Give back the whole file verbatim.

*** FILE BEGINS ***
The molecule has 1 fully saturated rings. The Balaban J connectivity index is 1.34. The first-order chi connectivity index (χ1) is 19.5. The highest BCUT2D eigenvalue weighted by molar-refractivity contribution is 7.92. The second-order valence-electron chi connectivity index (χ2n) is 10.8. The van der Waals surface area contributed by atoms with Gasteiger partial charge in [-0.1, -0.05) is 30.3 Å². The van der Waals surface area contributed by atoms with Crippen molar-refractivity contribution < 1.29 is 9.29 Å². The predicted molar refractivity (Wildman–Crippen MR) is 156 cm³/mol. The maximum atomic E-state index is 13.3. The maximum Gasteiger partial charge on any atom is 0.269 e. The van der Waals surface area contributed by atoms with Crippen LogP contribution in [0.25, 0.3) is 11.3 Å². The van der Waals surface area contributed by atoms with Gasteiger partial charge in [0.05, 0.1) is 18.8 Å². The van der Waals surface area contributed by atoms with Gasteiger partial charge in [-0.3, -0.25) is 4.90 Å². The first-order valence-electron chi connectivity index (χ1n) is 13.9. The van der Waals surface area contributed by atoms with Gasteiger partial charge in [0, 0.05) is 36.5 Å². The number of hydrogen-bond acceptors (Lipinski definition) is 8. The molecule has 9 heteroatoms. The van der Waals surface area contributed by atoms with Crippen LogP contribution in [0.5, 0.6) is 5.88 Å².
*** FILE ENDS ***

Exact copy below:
The molecule has 1 fully saturated rings. The Balaban J connectivity index is 1.34. The first-order chi connectivity index (χ1) is 19.5. The highest BCUT2D eigenvalue weighted by molar-refractivity contribution is 7.92. The second-order valence-electron chi connectivity index (χ2n) is 10.8. The van der Waals surface area contributed by atoms with Gasteiger partial charge in [-0.1, -0.05) is 30.3 Å². The van der Waals surface area contributed by atoms with Crippen molar-refractivity contribution < 1.29 is 9.29 Å². The predicted molar refractivity (Wildman–Crippen MR) is 156 cm³/mol. The maximum atomic E-state index is 13.3. The maximum Gasteiger partial charge on any atom is 0.269 e. The van der Waals surface area contributed by atoms with Crippen LogP contribution in [0.25, 0.3) is 11.3 Å². The van der Waals surface area contributed by atoms with Gasteiger partial charge in [0.05, 0.1) is 18.8 Å². The van der Waals surface area contributed by atoms with Gasteiger partial charge in [-0.3, -0.25) is 4.90 Å². The first-order valence-electron chi connectivity index (χ1n) is 13.9. The van der Waals surface area contributed by atoms with Gasteiger partial charge in [0, 0.05) is 36.5 Å². The number of hydrogen-bond acceptors (Lipinski definition) is 8. The molecule has 9 heteroatoms. The van der Waals surface area contributed by atoms with Crippen LogP contribution in [0.5, 0.6) is 5.88 Å².